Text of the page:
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State of Play: How are the US Senate mid-terms looking?

Very good. If you’re a Republican.

WITH JUST 38 days left until America goes to the polls, the stakes for Barack Obama are high – and getting higher.

Despite an economy bouncing back from one of the deepest recessions in history, Obama himself has just a 42% job approval rating.

As the US tentatively enters another war, their third in 13 years, Obama is struggling to keep a rein on a number of domestic issues.

Losing the US upper house, the Senate, to the Republican Party on 4 November would essentially turn Obama’s last two years as Commander in Chief into a frustrating cycle. The Republicans have shown little willingness to work with him in the House, so there is no reason to think that they would be any more willing in the Senate.

UN Security Council Obama Source: AP/Press Association Images

That’s the context, but the bad news for Obama? Republicans taking the Senate is the most likely scenario.

Most polling models put the GOP in the stronger position to take the 51 seats required to control the upper house.

Pollsters reckon that just eight of the races are still toss ups, with four still in play.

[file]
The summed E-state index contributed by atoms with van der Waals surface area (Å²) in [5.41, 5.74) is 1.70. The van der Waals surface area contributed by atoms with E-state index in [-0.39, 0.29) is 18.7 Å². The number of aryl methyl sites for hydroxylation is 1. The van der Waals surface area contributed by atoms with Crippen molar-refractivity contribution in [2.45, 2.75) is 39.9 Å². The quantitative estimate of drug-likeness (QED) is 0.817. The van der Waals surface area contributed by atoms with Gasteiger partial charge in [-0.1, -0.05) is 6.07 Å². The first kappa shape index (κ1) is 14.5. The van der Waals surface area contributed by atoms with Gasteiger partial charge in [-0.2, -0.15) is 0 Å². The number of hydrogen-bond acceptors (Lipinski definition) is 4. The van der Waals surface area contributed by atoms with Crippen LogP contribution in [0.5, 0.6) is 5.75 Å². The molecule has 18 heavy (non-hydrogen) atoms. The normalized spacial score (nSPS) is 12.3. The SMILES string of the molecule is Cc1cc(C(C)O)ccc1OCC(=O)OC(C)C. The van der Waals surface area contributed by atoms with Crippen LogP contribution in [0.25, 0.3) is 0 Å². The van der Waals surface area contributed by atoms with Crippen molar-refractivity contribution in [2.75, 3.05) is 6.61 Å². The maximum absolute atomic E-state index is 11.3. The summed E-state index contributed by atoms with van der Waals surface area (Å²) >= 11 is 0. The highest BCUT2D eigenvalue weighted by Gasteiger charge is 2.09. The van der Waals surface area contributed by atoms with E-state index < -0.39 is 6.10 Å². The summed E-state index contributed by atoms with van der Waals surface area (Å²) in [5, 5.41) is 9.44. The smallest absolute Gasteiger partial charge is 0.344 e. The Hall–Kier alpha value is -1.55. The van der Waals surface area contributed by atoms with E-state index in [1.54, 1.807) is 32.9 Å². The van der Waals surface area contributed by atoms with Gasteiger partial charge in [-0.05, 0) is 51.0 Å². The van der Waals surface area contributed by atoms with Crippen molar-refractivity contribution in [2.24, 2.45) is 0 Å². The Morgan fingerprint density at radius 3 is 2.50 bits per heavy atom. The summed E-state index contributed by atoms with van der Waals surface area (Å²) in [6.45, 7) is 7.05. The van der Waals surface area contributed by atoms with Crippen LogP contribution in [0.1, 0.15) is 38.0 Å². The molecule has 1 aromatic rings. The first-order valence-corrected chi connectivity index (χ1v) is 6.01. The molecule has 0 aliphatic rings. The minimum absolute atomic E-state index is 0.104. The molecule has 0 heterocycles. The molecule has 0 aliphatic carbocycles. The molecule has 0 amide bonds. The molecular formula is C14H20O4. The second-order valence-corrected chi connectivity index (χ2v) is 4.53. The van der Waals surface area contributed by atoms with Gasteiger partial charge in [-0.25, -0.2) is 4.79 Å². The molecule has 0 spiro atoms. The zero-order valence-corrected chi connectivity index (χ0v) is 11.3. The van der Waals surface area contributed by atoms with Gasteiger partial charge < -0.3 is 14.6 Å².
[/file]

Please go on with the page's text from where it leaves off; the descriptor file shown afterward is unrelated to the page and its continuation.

That means that Alaska, Arkansas, Colorado, Georgia, Iowa, Kansa, New Hampshire and North Carolina could go either way, while Michigan and Minnesota lean to the Democrats and Kentucky and Louisiana lean to the Republicans.

Midnight train

Michelle Obama Georgia Michelle Obama has been campaigning for Michelle Nunn Source: David Goldman

The Georgia race, where David Perdue is taking on Democrat Michelle Nunn for an open seat, could be a bell-weather of everything that will happen on the first Tuesday of November.

Until 2003, the state had two Democratic senators, but the party has since lost both those seats. Now, Nunn is looking to take back a seat held by her father.

The campaign hasn’t been easy. A leaked internal memo in July mapped out what Nunn’s problems with the electorate were, called her “lightweight” and “too liberal”.

However, she has extended the olive branch to Republicans, emphasising a bipartisan message, something that may help her claw back the three and half point lead that Perdue holds.

Arguing the toss-ups

The problem for the Democrats is that of those toss-ups, just two are Republican seats, meaning that the Democrats have more to lose. Many of those states, it bears reminding, backed Mitt Romney in 2012.

What that means is that, according to FiveThirtyEight, the Republicans have a 57.5% likelihood of taking the Senate.

While that is in no way an insurmountable gap for the Dems to bridge, it will be a tough five weeks for Obama and company.

Read: Explainer: What is happening with the US mid-term elections?

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